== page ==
Tens of thousands of Hamiltonians woke up to the news Thursday (May 28) that a valuable bike-share service they rely on for transportation in the city has mere days left before it stops operating.
The Social Bicycle (SoBi) service will cease to operate on Monday (June 1) after a motion to provide up to $400,000 to keep it running until the end of 2020 was shot down at a marathon virtual council meeting that started Wednesday morning and continued into very early Thursday morning.
Earlier this month, Social Bicycle LLC, the Uber-owned company responsible for operating SoBi Hamilton, made the surprise announcement that they would not be honouring a contract signed in February 2020 to operate the service until February 2021.
Since then, the pressure has been on to find another way to continue offering the service that some 26,000 Hamilton residents rely on.
Ward 3 councillor Nrinder Nann introduced the notice of motion for the interim operation of the service because the city owns the bikes and the service’s infrastructure but contracts out the actual operation of SoBi.
“SoBi Bike Share program is a vital part of our transportation network and complements HSR service, especially while capacity of buses is limited for physical distancing reasons,” the notice of motion reads.
“[It] plays an essential role in our local economic recovery by enabling workers an affordable option to safely travel to and from work, as well as for residents to run errands or simply enjoy our beautiful city.”
The document also offers a specific funding structure that would reduce the financial burden on wards that don’t rely on the service as much as others. The bulk of the funds under this proposal would come from the reserves of Wards 1, 2 and 3.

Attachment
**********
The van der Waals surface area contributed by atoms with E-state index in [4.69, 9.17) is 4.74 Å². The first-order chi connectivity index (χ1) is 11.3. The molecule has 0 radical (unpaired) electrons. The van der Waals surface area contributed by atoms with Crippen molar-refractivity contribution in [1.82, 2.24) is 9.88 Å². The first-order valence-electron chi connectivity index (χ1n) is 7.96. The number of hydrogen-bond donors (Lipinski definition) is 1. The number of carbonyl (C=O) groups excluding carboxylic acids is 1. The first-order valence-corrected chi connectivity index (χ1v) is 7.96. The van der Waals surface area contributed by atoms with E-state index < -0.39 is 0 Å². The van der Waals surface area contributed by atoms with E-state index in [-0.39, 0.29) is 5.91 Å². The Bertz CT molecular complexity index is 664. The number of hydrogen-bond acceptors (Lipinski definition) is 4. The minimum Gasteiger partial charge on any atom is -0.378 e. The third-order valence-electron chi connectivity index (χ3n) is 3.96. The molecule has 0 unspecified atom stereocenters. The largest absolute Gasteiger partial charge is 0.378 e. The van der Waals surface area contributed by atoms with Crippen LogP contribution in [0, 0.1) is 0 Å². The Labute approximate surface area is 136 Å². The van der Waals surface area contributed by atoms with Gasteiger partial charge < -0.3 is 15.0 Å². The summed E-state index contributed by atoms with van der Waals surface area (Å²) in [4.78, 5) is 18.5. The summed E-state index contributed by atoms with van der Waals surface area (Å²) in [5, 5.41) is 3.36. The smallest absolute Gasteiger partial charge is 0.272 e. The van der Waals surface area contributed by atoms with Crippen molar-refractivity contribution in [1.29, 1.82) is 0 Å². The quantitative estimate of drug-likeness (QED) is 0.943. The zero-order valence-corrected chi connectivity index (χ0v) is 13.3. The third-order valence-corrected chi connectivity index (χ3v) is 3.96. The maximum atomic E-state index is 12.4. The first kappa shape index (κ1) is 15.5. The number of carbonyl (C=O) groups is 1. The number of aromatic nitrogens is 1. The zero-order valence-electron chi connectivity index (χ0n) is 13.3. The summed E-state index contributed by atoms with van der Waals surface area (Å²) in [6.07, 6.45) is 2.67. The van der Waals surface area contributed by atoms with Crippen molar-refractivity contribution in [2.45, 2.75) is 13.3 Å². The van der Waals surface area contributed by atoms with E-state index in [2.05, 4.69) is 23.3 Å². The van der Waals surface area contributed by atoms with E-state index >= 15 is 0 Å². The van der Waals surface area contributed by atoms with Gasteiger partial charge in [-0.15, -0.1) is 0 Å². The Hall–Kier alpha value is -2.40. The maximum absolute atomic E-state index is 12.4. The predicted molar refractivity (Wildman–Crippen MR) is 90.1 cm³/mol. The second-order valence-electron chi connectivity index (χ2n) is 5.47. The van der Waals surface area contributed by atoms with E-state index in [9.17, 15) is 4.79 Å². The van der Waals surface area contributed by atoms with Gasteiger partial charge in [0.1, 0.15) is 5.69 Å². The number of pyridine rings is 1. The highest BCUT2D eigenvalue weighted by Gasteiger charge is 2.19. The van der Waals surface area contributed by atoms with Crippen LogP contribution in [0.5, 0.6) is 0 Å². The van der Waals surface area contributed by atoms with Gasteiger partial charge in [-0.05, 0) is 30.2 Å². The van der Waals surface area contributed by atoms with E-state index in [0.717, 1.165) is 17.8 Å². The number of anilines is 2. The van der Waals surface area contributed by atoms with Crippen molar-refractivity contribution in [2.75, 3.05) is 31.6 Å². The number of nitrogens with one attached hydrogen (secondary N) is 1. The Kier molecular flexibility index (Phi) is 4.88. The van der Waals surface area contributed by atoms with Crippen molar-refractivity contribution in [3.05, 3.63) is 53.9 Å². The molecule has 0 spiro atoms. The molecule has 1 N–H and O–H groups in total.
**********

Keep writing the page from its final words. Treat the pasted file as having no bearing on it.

The debate grew somewhat heated at times, with some councillors, baulking at using city funds to support the continued operation.
Ward 4 Councillor, Sam Merulla, who ultimately voted against the proposal, said that the program in the first place was not supposed to “cost us a cent,” and that to start paying for it now would be ‘deceiving’ residents.
Nann pointed out that this situation couldn’t have been foreseen and that the council’s hand has been forced by the decision made by the Uber-owned operator.
“We were forced into this situation,” she said, adding that it’s council’s responsibility to continue to support residents who rely on this service.
When it came to the vote, council was divided along a line that has become all too familiar:
For the motion: Eisenberger, Nann, Farr, Danko, Wilson, Clark, Pearson, VanderBeek
Opposed: Merulla, Collins, Ferguson, Jackson, Partridge, Pauls, Whitehead, Johnson
When the service ceases operations next week, the 900 bikes will go into storage and staff has been directed to seek out other potential operators, a process that could take many months.
Following the vote, a visibly disappointed Nann rebuked councillors for taking away “a safe mobility option during a pandemic” for the system’s 26,000 subscribers.
In a tweet sent at 1 a.m. Thursday, Ward 8 Councillor John-Paul Danko said he was “embarrassed” to be a member of Hamilton council.
“Make no mistake – the majority of Council killed @SoBiHamilton out of pure spite,” he tweeted, saying the service was “important to the wrong people.”
I am so embarrassed to be a member of #HamOnt City Council right now.
Make no mistake – the majority of Council killed @SoBiHamilton out of pure spite. They voted it down because it is important to the wrong people – they know you care about it & know it would hurt.
— John-Paul Danko (@JohnPaulDanko) May 28, 2020